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Robert Masello's Letter from Hollywood -- September
In yesterday's mail, I got another one of those envelopes I have come to dread ever since moving out to Los Angeles.
It was from one of my friends back in New York, an accomplished writer of novels and short stories, an intellectual of the old school, who was sick and tired of writing books that the critics loved but nobody bought. Now, what he wanted to do was make some easy money. What he wanted to do was tap into that mighty river of cash that he believed, like so many writers do, flows unimpeded through the streets of Hollywood. All you have to do is take out your bucket and scoop up as much of it as you want!
The envelope contained a five-page treatment for a movie. Since it's my friend's idea and not mine, I won't give anything away here, but suffice it to say the idea was okay: a romantic comedy set against a promising backdrop that hasn't to my knowledge been seen before.
But a treatment was all it was.
The characters were just sketched in, the plot was only marginally laid out, and there wasn't even any firm conclusion. Still, my friend concluded his missive with an eager, "Who do you know out there who'll buy it?"
To be honest? Nobody. The Hollywood community may not be the brightest lot in the world, but they're not that dumb, either. They know what they want -- a sure thing -- and a five-page treatment from an unproven screenwriter isn't it.
Trying to figure out what the Hollywood studios and producers are looking for has been the single most popular pastime in L.A. since D. W. Griffith shouted "Action!" Everybody wants in, and that's why a new book -- The Big Deal: Hollywood's Million-Dollar Spec Script Market -- will probably fly off the shelves. Written by Thom Taylor, a former journalist who now works at a local literary agency, the book is a useful antidote to the commonplace notion that selling a spec (or "speculative") script is a piece of cake. Taylor makes it very clear what the odds are -- at the same time that its title alone stokes the fever. A million bucks? For a movie script? Sign me up!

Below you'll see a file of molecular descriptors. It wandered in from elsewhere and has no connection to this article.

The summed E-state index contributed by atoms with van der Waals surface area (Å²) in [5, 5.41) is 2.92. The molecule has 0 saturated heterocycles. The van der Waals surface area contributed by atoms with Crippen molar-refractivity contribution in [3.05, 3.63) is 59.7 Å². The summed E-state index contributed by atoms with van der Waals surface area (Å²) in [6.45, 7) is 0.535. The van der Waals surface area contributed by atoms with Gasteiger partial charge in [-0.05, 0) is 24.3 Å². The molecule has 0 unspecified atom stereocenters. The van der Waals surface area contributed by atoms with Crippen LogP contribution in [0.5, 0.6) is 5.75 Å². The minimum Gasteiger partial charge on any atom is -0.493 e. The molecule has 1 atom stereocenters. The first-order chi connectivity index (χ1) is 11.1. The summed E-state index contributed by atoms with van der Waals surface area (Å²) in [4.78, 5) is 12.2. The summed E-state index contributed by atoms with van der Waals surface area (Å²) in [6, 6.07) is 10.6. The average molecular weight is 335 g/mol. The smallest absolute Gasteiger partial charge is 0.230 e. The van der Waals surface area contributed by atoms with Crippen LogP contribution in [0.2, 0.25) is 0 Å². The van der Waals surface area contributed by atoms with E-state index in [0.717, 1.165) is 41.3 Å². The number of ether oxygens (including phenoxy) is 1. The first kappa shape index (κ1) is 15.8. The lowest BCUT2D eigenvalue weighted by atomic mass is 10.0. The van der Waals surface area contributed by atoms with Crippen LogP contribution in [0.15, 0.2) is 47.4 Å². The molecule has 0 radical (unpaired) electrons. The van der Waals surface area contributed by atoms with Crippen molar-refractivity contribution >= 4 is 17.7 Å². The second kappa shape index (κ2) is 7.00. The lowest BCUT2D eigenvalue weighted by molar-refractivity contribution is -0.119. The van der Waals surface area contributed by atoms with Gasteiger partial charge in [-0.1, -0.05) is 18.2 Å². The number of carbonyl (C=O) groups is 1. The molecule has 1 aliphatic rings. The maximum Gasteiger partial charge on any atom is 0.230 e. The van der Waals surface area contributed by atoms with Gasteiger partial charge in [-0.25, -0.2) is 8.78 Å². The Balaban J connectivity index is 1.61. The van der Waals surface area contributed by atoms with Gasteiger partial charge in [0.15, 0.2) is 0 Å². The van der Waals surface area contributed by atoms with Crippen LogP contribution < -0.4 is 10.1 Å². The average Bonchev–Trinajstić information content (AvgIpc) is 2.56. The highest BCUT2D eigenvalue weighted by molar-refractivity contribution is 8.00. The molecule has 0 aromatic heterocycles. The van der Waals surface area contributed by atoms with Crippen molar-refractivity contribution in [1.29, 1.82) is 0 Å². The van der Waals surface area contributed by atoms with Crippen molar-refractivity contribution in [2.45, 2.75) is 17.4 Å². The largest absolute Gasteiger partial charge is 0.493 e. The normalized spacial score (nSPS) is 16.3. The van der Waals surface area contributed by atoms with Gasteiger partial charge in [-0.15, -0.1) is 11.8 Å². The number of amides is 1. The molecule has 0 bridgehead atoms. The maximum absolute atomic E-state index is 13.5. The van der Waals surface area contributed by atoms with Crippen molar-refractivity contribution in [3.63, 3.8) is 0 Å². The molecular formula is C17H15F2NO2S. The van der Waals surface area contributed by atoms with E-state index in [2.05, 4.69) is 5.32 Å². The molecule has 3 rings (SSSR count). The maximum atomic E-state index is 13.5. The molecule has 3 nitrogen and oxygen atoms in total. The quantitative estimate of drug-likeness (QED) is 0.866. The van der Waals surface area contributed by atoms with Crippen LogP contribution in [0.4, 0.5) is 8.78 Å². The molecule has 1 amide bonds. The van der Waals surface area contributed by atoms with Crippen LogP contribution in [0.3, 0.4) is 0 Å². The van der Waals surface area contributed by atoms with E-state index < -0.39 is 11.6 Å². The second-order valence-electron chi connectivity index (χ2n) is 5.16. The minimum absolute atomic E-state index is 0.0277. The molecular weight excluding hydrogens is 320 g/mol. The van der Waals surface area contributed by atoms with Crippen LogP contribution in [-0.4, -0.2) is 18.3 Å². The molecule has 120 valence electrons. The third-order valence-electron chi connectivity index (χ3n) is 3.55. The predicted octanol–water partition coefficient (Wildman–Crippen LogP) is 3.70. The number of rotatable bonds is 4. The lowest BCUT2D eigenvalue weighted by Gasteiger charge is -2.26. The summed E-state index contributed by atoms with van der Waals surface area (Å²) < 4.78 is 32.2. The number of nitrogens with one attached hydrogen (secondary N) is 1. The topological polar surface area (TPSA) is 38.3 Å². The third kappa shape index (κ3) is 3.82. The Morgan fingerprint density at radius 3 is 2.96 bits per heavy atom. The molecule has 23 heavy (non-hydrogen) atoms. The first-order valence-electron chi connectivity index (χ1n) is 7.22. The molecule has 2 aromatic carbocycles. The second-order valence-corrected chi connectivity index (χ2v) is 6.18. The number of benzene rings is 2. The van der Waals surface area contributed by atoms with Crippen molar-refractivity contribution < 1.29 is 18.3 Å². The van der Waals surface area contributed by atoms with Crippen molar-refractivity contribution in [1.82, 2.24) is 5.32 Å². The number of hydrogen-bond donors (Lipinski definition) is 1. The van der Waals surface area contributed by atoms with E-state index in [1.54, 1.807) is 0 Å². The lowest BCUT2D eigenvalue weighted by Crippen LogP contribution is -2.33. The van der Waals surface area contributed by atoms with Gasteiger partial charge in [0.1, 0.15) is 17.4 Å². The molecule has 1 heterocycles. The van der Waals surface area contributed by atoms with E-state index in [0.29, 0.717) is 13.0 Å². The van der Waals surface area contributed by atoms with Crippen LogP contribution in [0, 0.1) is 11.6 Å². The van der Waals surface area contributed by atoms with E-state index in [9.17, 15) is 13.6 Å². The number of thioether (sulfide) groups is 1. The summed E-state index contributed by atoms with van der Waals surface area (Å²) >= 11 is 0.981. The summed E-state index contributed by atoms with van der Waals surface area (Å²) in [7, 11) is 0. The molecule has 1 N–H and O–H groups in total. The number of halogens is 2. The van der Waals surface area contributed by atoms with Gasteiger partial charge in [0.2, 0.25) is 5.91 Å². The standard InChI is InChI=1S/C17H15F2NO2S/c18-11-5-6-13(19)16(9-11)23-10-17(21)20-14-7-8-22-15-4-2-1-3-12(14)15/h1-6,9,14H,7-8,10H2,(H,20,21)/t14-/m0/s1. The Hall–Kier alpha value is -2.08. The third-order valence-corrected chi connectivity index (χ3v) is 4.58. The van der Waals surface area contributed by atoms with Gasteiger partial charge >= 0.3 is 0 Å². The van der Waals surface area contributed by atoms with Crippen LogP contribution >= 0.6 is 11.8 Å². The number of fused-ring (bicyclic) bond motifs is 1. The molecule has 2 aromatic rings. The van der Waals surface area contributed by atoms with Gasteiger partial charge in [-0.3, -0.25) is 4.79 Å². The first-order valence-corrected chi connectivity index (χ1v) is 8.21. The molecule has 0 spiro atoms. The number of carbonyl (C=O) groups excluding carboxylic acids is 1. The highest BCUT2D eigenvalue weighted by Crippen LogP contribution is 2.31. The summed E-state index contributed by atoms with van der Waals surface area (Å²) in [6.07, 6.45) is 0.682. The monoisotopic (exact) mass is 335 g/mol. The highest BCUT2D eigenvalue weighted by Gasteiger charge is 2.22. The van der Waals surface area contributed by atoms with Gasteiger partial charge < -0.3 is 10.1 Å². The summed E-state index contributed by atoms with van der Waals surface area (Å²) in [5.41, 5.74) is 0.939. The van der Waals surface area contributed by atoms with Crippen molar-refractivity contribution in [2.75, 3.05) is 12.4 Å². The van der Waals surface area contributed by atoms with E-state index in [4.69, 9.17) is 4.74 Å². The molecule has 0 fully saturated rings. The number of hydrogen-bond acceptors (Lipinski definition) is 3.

"In today's studio environment," Taylor writes, "...an original spec screenplay remains the easiest path into Hollywood's game, and can lead to gratifying bidding wars and huge paydays."
The operative word in that passage, as I will have to point out to my friend in New York, is "screenplay" -- not treatment. Not pitch. Not high concept. If you're William Goldman or David Koepp or Ron Bass, you can probably sell your laundry list to someone out here, but if you're not, your chances of selling a treatment, much less a verbal pitch, are very slim indeed. And even if you do, there's a much greater likelihood that you'll be removed from your own project sooner than you would have been if you'd come in with an actual, completed script in hand.
The Writers Guild can offer you a lot more protection, and guarantee you a lot more money, if what you've sold is a 120-page script rather than an airy notion, as easy to steal as it is to say. In a town where talk is cheap, but real writers -- you know, the ones who can actually sit down and write an original script from scratch -- are as rare as snowflakes in July, the smartest thing you can do is invest in yourself. Take the time to write the whole story, the whole script, the way you believe it should be told. That way, at least you'll have some record of what you wrote, and what you intended, before the producers hire the next seven writers to improve upon your vision.